- The code uses the CQLIF NOT EXISTS semantics so that the statements don’t error if the keyspace and tables already exist.
We also changed the driver initialization logic to take advantage of the file-based configuration feature introduced in the 4.0 release.
Flexible Session Creation
In order to update the Reservation Service to work with Apollo, I followed the instructions on the DataStax Docs site. There’s a very helpful page devoted to exactly the topic I needed — migrating Java applications to work with Apollo.
One of my goals for this update was to see how much of the logic of connecting to a Cassandra cluster I could externalize from the Reservation Service code, so that, if possible, I could point the Reservation Service at any Cassandra cluster just by changing the configuration file with no changes.
The good news is that I was able to achieve exactly this goal! Here is the
application.conf configuration file that I use connect to my Apollo cluster:
cloud.secure-connect-bundle = <INSERT PATH TO BUNDLE>
request.consistency = LOCAL_QUORUM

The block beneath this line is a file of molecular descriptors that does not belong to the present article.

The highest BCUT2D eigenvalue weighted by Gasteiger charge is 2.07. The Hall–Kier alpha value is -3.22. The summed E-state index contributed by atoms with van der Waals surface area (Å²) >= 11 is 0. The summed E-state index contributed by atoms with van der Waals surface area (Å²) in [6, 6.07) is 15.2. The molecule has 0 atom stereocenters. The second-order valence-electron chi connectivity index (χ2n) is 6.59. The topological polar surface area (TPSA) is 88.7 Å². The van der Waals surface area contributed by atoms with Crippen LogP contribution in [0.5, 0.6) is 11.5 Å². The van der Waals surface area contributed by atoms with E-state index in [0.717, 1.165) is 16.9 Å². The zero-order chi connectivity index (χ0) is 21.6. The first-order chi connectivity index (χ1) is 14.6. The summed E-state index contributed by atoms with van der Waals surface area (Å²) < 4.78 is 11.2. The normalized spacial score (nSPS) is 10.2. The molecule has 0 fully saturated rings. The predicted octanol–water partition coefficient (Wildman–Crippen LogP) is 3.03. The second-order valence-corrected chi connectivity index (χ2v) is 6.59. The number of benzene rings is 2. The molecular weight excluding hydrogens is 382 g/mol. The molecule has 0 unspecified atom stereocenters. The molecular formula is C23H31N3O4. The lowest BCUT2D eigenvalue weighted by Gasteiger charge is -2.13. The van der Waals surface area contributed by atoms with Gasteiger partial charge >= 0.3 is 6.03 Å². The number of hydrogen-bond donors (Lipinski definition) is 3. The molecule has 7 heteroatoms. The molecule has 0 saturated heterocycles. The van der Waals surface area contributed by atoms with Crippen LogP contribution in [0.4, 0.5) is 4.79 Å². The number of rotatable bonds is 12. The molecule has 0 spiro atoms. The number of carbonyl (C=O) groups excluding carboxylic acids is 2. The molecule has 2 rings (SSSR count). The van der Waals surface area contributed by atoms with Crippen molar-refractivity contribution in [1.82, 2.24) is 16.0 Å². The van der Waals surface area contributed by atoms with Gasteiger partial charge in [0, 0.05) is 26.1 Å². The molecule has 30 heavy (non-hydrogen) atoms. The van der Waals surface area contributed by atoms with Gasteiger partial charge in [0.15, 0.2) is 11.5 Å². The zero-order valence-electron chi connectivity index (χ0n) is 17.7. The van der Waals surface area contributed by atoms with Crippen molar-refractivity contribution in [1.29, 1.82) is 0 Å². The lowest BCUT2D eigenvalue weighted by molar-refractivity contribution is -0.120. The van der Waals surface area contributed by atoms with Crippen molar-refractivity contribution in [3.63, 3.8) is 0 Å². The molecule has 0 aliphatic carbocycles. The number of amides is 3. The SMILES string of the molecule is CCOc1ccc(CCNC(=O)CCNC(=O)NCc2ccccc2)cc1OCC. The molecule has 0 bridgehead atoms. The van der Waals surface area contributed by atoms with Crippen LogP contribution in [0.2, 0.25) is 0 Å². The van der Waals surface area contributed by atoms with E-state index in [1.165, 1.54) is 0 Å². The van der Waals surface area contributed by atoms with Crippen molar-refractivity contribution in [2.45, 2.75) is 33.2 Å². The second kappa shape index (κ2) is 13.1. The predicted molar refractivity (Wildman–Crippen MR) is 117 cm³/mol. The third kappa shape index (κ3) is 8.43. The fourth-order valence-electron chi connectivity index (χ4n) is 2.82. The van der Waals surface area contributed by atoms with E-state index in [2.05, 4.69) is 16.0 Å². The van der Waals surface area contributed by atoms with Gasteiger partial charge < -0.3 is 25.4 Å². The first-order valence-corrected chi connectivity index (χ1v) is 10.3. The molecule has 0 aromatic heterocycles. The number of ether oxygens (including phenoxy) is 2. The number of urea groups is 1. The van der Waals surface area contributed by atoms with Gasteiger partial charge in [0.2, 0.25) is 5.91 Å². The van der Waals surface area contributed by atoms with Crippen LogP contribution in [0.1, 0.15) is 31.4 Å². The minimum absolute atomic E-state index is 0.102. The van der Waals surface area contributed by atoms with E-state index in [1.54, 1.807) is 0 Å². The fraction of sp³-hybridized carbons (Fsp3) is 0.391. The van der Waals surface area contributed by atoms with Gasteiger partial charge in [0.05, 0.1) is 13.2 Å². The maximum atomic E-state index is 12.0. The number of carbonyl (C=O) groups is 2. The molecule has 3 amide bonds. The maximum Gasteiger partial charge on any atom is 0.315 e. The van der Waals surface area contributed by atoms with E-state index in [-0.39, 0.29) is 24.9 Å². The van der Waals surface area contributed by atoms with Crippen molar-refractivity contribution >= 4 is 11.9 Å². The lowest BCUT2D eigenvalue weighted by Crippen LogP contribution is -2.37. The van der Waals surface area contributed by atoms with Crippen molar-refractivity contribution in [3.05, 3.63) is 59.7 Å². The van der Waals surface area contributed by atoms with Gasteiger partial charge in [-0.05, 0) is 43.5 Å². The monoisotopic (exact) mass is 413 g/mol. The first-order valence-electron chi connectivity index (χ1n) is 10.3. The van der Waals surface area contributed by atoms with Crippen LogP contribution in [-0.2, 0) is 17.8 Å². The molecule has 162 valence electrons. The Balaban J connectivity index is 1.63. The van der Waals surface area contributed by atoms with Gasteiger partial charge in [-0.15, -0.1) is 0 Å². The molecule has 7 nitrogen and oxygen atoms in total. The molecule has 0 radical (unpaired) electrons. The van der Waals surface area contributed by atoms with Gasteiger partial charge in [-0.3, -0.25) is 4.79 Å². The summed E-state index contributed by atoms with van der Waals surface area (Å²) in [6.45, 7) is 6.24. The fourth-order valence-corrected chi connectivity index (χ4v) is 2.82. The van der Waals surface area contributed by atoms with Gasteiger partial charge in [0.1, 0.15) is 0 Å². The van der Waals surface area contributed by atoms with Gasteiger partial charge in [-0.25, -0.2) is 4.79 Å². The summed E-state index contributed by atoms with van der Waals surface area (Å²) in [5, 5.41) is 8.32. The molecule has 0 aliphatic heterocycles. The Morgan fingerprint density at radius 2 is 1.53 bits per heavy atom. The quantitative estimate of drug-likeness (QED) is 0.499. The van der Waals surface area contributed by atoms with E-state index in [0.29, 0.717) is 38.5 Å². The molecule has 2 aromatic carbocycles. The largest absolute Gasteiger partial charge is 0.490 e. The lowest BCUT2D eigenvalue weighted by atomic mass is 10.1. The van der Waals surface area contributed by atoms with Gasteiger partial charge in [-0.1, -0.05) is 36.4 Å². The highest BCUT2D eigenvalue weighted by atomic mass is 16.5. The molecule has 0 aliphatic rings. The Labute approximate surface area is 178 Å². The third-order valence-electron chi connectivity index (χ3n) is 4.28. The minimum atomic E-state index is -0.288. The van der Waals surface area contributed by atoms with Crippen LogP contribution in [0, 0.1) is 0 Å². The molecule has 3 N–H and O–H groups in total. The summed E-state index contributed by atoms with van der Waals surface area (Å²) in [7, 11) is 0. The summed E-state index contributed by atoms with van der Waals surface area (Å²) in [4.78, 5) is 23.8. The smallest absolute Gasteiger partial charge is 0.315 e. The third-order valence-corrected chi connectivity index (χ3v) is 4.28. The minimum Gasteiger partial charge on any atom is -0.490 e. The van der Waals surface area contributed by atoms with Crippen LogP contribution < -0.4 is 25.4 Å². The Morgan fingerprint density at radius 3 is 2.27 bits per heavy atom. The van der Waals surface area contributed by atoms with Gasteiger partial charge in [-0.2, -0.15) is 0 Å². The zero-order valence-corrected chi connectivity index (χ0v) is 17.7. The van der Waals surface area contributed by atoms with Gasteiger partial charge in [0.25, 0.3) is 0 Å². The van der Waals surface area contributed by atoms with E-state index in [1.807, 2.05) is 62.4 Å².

class = PlainTextAuthProvider
username = <INSERT USERNAME>
password = <INSERT PASSWORD>
To run the Reservation Service yourself, you’ll need to create an Apollo database and replace the
<INSERT ...> elements based on your configuration. The key elements here are:
- The path to the secure connect bundle — the bundle is a zip file containing connection points and encryption keys the application needs to connect to the cluster securely. It also includes the keyspace, which is important for reasons you’ll see below
- The default consistency level — for Apollo, you’ll want to default to run all queries at the
LOCAL_QUORUMconsistency level (it’s required for writes)
- The username and password for the database user.
For contrast, file-based configuration for a self-managed cluster typically looks something like this (excerpt from the Java Driver documentation page):
contact-points = [ "184.108.40.206:9042", "220.127.116.11:9042" ]
load-balancing-policy.local-datacenter = datacenter1
This highlights two primary differences of this self-managed configuration vs. the Apollo configuration:
- In the Apollo configuration, the secure connect bundle abstracts the contact points
- Apollo itself determines the load balancing policy, so you don’t need to specify one
The tricky part — programmatic schema management
While the configuration updates were simple, the harder part was updating the code that performed schema management.
At least for the present time, Apollo limits databases to a single keyspace which is defined when the cluster is created. The name of the keyspace is also defined as part of the secure connect bundle so that you don’t have to specify it as a separate configuration parameter.